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Karel Appel

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The duty of the artist is not to be calculating in any sense, so that he may be free himself of human emotions while carried by the universal forces of life. Only then does one not think about making art, or about styles, or directions. Something comes about, something happens.
--
“Karel Appel – the complete sculptures”, eds. Harry de Visser / Roland Hagenberg, Edition Lafayette, New York 1990

 
Karel Appel

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In his effort toward revivification of this sense [the sense for great art], the modern artist has not infrequently retired into himself; he has accepted isolation or even alienation. … Sometimes the good has to go underground. … The “revolutionary” artist … has had the aim of saving himself from the surrounding forces of sentimentality and vulgarity. … It is impossible to make a deal with these forces, and we should not be surprised if in striking back the artist has done so in ways even intended to be offensive. He has sometimes shown defiance and contempt toward those who would deny his level of seriousness.

 
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I speak of peace because of the new face of war. Total war makes no sense in an age when great powers can maintain large and relatively invulnerable nuclear forces and refuse to surrender without resort to those forces. It makes no sense in an age when a single nuclear weapon contains almost ten times the explosive force delivered by all the allied air forces in the Second World War. It makes no sense in an age when the deadly poisons produced by a nuclear exchange would be carried by wind and water and soil and seed to the far corners of the globe and to generations yet unborn. Today the expenditure of billions of dollars every year on weapons acquired for the purpose of making sure we never need to use them is essential to keeping the peace. But surely the acquisition of such idle stockpiles—which can only destroy and never create—is not the only, much less the most efficient, means of assuring peace. I speak of peace, therefore, as the necessary rational end of rational men. I realize that the pursuit of peace is not as dramatic as the pursuit of war—and frequently the words of the pursuer fall on deaf ears. But we have no more urgent task.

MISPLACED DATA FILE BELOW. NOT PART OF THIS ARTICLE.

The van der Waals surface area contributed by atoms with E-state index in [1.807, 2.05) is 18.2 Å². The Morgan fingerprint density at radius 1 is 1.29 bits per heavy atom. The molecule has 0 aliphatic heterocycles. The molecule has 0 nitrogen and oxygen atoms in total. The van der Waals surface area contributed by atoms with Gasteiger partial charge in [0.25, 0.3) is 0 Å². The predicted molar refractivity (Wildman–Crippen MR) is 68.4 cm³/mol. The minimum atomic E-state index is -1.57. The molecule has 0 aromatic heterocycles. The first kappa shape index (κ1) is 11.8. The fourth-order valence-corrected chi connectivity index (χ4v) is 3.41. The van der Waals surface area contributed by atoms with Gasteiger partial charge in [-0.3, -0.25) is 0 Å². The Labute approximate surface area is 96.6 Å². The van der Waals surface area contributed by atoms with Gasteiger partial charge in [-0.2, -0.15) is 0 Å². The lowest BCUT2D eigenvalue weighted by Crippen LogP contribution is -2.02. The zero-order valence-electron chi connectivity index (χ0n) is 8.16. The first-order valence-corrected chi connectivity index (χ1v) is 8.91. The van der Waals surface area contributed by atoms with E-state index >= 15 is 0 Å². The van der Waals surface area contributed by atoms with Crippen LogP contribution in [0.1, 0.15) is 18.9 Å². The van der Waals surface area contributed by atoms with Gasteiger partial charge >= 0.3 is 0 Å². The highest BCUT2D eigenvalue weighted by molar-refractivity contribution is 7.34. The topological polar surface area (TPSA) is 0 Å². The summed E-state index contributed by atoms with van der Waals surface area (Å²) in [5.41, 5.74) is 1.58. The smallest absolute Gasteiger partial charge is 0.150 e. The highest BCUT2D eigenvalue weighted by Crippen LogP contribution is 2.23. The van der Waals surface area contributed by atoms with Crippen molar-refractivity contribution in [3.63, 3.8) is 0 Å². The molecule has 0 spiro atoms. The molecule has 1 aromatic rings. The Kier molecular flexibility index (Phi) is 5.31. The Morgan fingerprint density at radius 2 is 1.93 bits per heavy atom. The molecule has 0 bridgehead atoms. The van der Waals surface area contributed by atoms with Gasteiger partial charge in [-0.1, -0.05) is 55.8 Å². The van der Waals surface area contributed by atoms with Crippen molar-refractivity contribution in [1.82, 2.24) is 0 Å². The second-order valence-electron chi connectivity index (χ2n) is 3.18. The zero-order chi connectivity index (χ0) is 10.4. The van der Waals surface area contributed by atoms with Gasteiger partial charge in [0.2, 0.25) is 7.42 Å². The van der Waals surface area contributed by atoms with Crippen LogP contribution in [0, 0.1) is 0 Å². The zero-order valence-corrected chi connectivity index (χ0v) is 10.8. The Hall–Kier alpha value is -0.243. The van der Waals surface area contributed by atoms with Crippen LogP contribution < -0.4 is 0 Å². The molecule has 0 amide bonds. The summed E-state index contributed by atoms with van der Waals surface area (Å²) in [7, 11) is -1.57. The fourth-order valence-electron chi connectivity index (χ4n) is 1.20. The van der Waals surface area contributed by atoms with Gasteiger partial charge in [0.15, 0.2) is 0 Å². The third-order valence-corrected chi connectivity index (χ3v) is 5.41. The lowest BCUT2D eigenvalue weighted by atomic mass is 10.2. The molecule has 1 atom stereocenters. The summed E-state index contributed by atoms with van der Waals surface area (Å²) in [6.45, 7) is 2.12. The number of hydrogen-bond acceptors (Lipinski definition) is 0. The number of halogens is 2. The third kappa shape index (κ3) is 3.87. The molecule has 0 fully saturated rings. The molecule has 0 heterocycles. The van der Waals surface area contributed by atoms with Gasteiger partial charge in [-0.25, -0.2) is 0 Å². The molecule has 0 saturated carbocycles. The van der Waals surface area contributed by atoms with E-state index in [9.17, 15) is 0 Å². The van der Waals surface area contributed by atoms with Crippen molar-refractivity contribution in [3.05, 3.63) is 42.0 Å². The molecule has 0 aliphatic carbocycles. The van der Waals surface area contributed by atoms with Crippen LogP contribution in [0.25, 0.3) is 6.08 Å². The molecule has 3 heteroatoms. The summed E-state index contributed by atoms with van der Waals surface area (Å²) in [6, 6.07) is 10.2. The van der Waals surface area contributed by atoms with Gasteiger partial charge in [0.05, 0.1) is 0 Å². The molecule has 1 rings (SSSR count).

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If heat were the affecting force, direct indications of its presence could be found which would not make use of geometry as an indirect method. ...direct evidence for the presence of heat is based on the fact that it affects different materials in different ways. ...The forces... which we have introduced... have two properties: (a) They affect all materials in the same way. (b) There are no insulating [or isolating] walls. ...the definition of the insulating wall may be added here: it is a covering made of any kind of material which does not act upon the enclosed object with forces having property a. Let us call the forces which have the properties a and b universal forces; all other forces are called differential forces. Then it can be said that differential forces, but not universal forces, are directly demonstrable.

 
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I will say what there is to say: I place the Republic before France. France is ourselves. The Republic is ourselves and the others. The general welfare must be put much higher than national welfare, because it is much higher.

 
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